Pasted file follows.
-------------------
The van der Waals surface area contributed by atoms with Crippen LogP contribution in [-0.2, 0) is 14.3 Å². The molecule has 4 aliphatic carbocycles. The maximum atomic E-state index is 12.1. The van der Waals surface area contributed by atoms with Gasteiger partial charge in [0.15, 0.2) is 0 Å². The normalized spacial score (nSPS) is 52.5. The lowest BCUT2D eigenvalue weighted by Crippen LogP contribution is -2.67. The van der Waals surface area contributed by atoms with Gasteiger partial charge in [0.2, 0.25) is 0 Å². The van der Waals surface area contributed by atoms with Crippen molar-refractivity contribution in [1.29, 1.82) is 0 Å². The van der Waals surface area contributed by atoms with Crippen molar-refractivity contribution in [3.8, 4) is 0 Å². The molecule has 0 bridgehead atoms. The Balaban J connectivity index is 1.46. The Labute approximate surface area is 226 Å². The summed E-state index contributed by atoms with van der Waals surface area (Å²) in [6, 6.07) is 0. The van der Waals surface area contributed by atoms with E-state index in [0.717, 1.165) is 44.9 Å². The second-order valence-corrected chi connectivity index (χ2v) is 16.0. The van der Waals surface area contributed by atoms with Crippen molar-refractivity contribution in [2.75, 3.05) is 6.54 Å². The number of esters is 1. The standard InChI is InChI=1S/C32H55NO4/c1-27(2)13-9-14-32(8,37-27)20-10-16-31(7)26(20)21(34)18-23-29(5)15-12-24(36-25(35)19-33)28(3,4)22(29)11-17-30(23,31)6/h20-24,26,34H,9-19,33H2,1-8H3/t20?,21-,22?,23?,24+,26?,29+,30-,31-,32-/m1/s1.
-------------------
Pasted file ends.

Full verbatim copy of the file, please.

The van der Waals surface area contributed by atoms with Crippen LogP contribution in [-0.2, 0) is 14.3 Å². The molecule has 4 aliphatic carbocycles. The maximum atomic E-state index is 12.1. The van der Waals surface area contributed by atoms with Gasteiger partial charge in [0.15, 0.2) is 0 Å². The normalized spacial score (nSPS) is 52.5. The lowest BCUT2D eigenvalue weighted by Crippen LogP contribution is -2.67. The van der Waals surface area contributed by atoms with Gasteiger partial charge in [0.2, 0.25) is 0 Å². The van der Waals surface area contributed by atoms with Crippen molar-refractivity contribution in [1.29, 1.82) is 0 Å². The van der Waals surface area contributed by atoms with Crippen molar-refractivity contribution in [3.8, 4) is 0 Å². The molecule has 0 bridgehead atoms. The Balaban J connectivity index is 1.46. The Labute approximate surface area is 226 Å². The summed E-state index contributed by atoms with van der Waals surface area (Å²) in [6, 6.07) is 0. The van der Waals surface area contributed by atoms with E-state index in [0.717, 1.165) is 44.9 Å². The second-order valence-corrected chi connectivity index (χ2v) is 16.0. The van der Waals surface area contributed by atoms with Crippen molar-refractivity contribution in [2.75, 3.05) is 6.54 Å². The number of esters is 1. The standard InChI is InChI=1S/C32H55NO4/c1-27(2)13-9-14-32(8,37-27)20-10-16-31(7)26(20)21(34)18-23-29(5)15-12-24(36-25(35)19-33)28(3,4)22(29)11-17-30(23,31)6/h20-24,26,34H,9-19,33H2,1-8H3/t20?,21-,22?,23?,24+,26?,29+,30-,31-,32-/m1/s1.